April 25, 2022
Over the last few years, the finance industry has continued to grow rapidly, in part through the development of new fields and the introduction of new concepts. As gas prices continue at sky-high levels and a month of rent feels more like a down payment on a used car, people are searching for something they can actually afford. More and more people are trying to understand cryptocurrency, all while the creators themselves don’t seem to know what they created. The fact that you can create currency from thin air and value said currency based on a popularity contest is beyond me.
Satoshi Nakamoto seems generally accepted as the original creator of blockchain, but apparently, he wants his involvement to remain anonymous. I won’t tell anybody as long as you don’t. IBM helpfully describes blockchain as “a shared, immutable ledger that facilitates the process of recording transactions and tracking assets in a business network. An asset can be tangible (a house, car, cash, land) or intangible (intellectual property, patents, copyrights, branding).” Hmm, I am glad we got that clear.
According to Forbes, blockchain can be used for tackling the refugee crisis, preventing voter fraud, and improving government efficiency. That sounds like a pretty challenging list. I am not sure blockchain will meet those lofty goals, but as you probably know, blockchain is the foundational technology of cryptocurrency, which, of course, includes Bitcoin. Amongst much hysteria, given Bitcoin’s rapid price increases (and decreases), some people have been persuaded that it is the next big thing, but have you ever thought about why do we get so gung-ho about Bitcoin and new-age money?
The Certified Financial Planner Board of Standards recently began piloting a new topic – Psychology of Financial Planning. The purpose is not to equip your advisor/financial planner to become your psychiatrist. Instead, it is all about helping advisors and planners to recognize and understand some of the softer issues which affect their clients’ financial decisions. The goal is to analyze the why behind many of our financial decisions, whether spending, saving, investing, or even buying cryptocurrency.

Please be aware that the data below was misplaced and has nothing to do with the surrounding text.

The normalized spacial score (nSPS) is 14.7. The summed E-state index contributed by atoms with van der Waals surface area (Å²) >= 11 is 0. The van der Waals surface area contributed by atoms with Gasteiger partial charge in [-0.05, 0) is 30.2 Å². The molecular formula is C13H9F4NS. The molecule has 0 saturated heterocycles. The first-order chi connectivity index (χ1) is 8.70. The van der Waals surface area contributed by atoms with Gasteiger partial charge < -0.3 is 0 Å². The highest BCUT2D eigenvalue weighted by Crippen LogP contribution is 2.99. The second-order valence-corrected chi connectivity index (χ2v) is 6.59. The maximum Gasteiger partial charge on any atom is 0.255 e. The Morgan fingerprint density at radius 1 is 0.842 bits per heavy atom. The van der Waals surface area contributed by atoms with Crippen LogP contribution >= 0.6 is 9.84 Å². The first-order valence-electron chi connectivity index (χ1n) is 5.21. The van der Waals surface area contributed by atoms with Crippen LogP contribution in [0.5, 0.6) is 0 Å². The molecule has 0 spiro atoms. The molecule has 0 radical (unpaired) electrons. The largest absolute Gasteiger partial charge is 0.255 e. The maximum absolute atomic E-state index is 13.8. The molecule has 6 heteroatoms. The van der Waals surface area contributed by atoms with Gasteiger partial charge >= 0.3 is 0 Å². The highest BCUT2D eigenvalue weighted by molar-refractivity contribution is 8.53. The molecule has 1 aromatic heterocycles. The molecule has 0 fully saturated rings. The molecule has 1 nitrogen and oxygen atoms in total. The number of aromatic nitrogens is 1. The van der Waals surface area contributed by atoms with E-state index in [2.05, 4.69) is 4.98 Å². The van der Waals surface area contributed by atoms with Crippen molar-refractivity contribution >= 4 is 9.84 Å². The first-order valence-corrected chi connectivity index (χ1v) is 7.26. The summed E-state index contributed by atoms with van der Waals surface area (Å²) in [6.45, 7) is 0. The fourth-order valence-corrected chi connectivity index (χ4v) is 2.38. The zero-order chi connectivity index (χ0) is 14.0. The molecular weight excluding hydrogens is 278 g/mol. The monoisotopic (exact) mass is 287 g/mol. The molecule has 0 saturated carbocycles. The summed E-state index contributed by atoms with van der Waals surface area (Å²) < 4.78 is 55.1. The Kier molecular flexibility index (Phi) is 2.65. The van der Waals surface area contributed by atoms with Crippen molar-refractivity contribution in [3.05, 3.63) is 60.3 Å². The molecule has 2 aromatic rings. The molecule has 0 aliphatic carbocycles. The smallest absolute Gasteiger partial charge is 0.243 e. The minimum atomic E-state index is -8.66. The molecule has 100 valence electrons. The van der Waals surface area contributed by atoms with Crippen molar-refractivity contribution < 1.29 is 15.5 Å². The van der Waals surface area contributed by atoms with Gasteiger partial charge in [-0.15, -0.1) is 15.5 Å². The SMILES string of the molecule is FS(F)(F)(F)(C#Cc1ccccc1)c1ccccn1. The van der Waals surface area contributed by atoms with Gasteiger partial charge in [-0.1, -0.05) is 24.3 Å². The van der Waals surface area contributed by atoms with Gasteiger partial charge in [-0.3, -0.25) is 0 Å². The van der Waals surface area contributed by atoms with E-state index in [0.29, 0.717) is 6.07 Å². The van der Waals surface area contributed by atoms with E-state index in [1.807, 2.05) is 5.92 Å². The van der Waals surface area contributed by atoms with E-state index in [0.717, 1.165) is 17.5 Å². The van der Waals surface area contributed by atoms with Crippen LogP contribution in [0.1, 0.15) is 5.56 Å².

I have downloaded Coinbase and purchased Bitcoin to try and understand the mechanics and possibly how people get sucked into the crypto trap. After watching a range of videos, from advice from a 15-year-old to ‘how to get rich from Bitcoin in 90 days’, I realized that crypto is something anyone can try, but the outcomes are highly based on the luck of the draw.
Even though making money through investing in cryptocurrency is highly speculative, some argue that it could become a stable source of exchange for goods and services, if properly regulated. President Biden signed off on new crypto legislation related to its taxation in the $1.2 trillion bipartisan infrastructure bill late last year. With taxes should come more detailed regulations, and once those are in place, Bitcoin could move closer to the mainstream, though it remains unclear if the asset will ever be able to provide value to the broader public.